Establishment and evaluation of an experimental rat model for high‑altitude intestinal barrier injury
Affiliations: Respiratory Department, Chengdu Military General Hospital, Chengdu, Sichuan 610083, P.R. China, The Fourth Institute of Field Surgery, Daping Hospital, Third Military Medical University, Chongqing 400042, P.R. China, High Altitude Military Medical Science Academy, Third Military Medical University, Chongqing 400038, P.R. China
- Published online on: December 29, 2016 https://doi.org/10.3892/etm.2016.4012
- Pages: 475-482
Copyright: © Luo et al. This is an open access article distributed under the terms of Creative Commons Attribution License.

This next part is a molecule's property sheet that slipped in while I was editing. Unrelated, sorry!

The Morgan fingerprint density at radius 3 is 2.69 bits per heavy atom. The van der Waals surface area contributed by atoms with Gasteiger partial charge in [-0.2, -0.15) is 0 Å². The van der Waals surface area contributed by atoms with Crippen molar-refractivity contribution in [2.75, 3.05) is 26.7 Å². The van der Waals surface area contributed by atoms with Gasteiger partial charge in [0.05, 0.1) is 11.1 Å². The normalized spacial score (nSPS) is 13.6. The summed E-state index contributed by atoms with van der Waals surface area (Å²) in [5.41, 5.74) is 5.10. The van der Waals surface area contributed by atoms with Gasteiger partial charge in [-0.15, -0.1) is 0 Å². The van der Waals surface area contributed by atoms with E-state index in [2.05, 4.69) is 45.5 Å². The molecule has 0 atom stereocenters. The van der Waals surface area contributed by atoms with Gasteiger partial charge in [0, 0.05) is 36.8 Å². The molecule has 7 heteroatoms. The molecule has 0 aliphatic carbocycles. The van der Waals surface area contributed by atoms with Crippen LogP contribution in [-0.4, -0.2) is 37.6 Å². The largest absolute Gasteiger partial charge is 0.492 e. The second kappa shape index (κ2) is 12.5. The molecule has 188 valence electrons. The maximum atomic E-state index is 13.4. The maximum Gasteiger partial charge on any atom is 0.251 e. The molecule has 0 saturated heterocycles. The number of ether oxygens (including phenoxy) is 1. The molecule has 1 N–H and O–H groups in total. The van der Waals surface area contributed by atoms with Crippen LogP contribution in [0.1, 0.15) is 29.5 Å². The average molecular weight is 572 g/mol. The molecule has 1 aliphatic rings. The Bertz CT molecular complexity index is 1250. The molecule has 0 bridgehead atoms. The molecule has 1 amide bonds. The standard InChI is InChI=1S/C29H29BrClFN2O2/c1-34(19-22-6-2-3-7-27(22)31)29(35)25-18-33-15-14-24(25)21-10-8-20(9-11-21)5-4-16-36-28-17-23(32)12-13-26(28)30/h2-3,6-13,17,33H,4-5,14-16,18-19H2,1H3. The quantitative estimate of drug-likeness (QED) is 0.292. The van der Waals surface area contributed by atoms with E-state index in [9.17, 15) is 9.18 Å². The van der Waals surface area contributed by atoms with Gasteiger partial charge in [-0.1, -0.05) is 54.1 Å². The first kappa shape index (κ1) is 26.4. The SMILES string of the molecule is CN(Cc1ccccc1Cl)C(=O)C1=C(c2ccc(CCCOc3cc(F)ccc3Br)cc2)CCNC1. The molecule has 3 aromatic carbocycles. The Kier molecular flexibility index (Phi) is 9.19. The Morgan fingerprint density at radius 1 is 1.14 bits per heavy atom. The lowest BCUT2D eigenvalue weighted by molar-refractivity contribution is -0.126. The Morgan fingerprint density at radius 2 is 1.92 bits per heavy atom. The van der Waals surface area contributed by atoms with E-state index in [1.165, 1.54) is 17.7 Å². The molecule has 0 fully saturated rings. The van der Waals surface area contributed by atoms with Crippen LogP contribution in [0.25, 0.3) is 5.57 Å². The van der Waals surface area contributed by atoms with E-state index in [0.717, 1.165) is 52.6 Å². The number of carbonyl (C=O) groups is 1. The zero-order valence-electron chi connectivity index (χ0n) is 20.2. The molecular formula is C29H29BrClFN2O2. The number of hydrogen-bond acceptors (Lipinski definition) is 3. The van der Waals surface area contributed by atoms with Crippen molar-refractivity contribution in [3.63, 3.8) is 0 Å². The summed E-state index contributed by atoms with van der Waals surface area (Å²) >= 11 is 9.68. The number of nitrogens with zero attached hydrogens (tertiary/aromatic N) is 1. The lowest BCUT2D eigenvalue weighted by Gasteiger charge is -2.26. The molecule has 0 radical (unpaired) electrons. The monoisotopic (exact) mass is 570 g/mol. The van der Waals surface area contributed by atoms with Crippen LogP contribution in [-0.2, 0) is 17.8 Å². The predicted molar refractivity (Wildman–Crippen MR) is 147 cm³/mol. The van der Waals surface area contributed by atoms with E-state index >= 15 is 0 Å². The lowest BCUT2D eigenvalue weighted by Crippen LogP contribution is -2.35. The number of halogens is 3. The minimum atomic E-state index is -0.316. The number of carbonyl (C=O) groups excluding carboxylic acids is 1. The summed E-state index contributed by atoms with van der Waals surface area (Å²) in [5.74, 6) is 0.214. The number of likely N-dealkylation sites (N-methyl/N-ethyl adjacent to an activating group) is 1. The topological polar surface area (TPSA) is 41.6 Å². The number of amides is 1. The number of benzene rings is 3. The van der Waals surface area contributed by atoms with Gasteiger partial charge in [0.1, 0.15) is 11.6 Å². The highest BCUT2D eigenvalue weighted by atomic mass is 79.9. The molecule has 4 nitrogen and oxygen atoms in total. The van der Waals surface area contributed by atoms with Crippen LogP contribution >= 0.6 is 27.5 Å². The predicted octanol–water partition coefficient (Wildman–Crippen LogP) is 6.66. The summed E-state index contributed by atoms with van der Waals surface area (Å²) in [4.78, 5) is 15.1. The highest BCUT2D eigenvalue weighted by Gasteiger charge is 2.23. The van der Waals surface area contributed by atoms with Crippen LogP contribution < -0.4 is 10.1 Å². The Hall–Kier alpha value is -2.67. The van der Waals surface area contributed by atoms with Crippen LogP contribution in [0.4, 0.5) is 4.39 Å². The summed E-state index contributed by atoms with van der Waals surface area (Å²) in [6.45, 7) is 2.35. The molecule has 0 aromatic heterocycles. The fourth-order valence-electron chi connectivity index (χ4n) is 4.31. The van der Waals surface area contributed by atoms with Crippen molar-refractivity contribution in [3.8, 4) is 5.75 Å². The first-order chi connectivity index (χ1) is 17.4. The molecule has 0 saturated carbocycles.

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In the present study an experimental high‑altitude intestinal barrier injury rat model was established by simulating an acute hypoxia environment, to provide an experimental basis to assess the pathogenesis, prevention and treatment of altitude sickness. A total of 70 healthy male Sprague‑Dawley rats were divided into two groups: Control group (group C) and a high‑altitude hypoxia group (group H). Following 2 days adaptation, the rats in group H were exposed to a simulated 4,000‑m, high‑altitude hypoxia environment for 3 days to establish the experimental model. To evaluate the model, bacterial translocation, serum lipopolysaccharide level, pathomorphology, ultrastructure and protein expression in rats were assessed. The results indicate that, compared with group C, the rate of bacterial translocation and the apoptotic index of intestinal epithelial cells were significantly higher in group H (P<0.01). Using a light microscope it was determined that the intestinal mucosa was thinner in group H, there were fewer epithelial cells present and the morphology was irregular. Observations with an electron microscope indicated that the intestinal epithelial cells in group H were injured, the spaces among intestinal villi were wider, the tight junctions among cells were open and lanthanum nitrate granules (from the fixing solution) had diffused into the intestinal mesenchyme. The expression of the tight junction protein occludin was also decreased in group H. Therefore, the methods applied in the present study enabled the establishment of a stable, high‑altitude intestinal barrier injury model in rats.